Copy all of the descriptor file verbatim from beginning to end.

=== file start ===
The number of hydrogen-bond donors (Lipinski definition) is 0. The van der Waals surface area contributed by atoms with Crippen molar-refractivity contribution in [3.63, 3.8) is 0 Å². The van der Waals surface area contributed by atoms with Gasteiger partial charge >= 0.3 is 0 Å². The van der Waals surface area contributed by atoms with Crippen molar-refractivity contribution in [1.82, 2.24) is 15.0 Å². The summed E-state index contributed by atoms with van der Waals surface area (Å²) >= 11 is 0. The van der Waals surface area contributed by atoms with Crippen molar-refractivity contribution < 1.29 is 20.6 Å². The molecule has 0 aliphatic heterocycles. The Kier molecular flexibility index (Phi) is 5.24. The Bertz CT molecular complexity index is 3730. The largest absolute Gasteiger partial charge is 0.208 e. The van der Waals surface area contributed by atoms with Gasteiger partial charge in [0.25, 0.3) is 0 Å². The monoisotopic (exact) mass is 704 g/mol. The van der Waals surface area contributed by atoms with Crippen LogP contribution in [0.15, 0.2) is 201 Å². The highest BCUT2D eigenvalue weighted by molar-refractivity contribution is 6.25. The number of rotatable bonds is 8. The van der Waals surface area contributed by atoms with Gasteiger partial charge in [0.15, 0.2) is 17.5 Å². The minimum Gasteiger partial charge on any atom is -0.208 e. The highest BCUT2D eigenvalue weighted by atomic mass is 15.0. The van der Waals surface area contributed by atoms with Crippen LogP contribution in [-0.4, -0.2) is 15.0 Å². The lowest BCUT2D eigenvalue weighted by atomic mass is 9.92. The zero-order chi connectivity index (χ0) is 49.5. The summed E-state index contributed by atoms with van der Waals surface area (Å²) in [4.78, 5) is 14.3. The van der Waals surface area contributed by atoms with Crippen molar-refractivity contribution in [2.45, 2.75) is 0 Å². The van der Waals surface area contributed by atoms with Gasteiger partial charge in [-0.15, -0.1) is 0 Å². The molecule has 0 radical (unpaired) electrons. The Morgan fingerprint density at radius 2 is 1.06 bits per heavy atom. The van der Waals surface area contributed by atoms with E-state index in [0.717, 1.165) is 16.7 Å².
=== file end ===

The number of hydrogen-bond donors (Lipinski definition) is 0. The van der Waals surface area contributed by atoms with Crippen molar-refractivity contribution in [3.63, 3.8) is 0 Å². The van der Waals surface area contributed by atoms with Gasteiger partial charge >= 0.3 is 0 Å². The van der Waals surface area contributed by atoms with Crippen molar-refractivity contribution in [1.82, 2.24) is 15.0 Å². The summed E-state index contributed by atoms with van der Waals surface area (Å²) >= 11 is 0. The van der Waals surface area contributed by atoms with Crippen molar-refractivity contribution < 1.29 is 20.6 Å². The molecule has 0 aliphatic heterocycles. The Kier molecular flexibility index (Phi) is 5.24. The Bertz CT molecular complexity index is 3730. The largest absolute Gasteiger partial charge is 0.208 e. The van der Waals surface area contributed by atoms with Gasteiger partial charge in [0.25, 0.3) is 0 Å². The monoisotopic (exact) mass is 704 g/mol. The van der Waals surface area contributed by atoms with Crippen LogP contribution in [0.15, 0.2) is 201 Å². The highest BCUT2D eigenvalue weighted by molar-refractivity contribution is 6.25. The number of rotatable bonds is 8. The van der Waals surface area contributed by atoms with Gasteiger partial charge in [0.15, 0.2) is 17.5 Å². The minimum Gasteiger partial charge on any atom is -0.208 e. The highest BCUT2D eigenvalue weighted by atomic mass is 15.0. The van der Waals surface area contributed by atoms with Crippen LogP contribution in [-0.4, -0.2) is 15.0 Å². The lowest BCUT2D eigenvalue weighted by atomic mass is 9.92. The zero-order chi connectivity index (χ0) is 49.5. The summed E-state index contributed by atoms with van der Waals surface area (Å²) in [4.78, 5) is 14.3. The van der Waals surface area contributed by atoms with Crippen molar-refractivity contribution in [2.45, 2.75) is 0 Å². The van der Waals surface area contributed by atoms with Gasteiger partial charge in [-0.15, -0.1) is 0 Å². The molecule has 0 radical (unpaired) electrons. The Morgan fingerprint density at radius 2 is 1.06 bits per heavy atom. The van der Waals surface area contributed by atoms with E-state index in [0.717, 1.165) is 16.7 Å².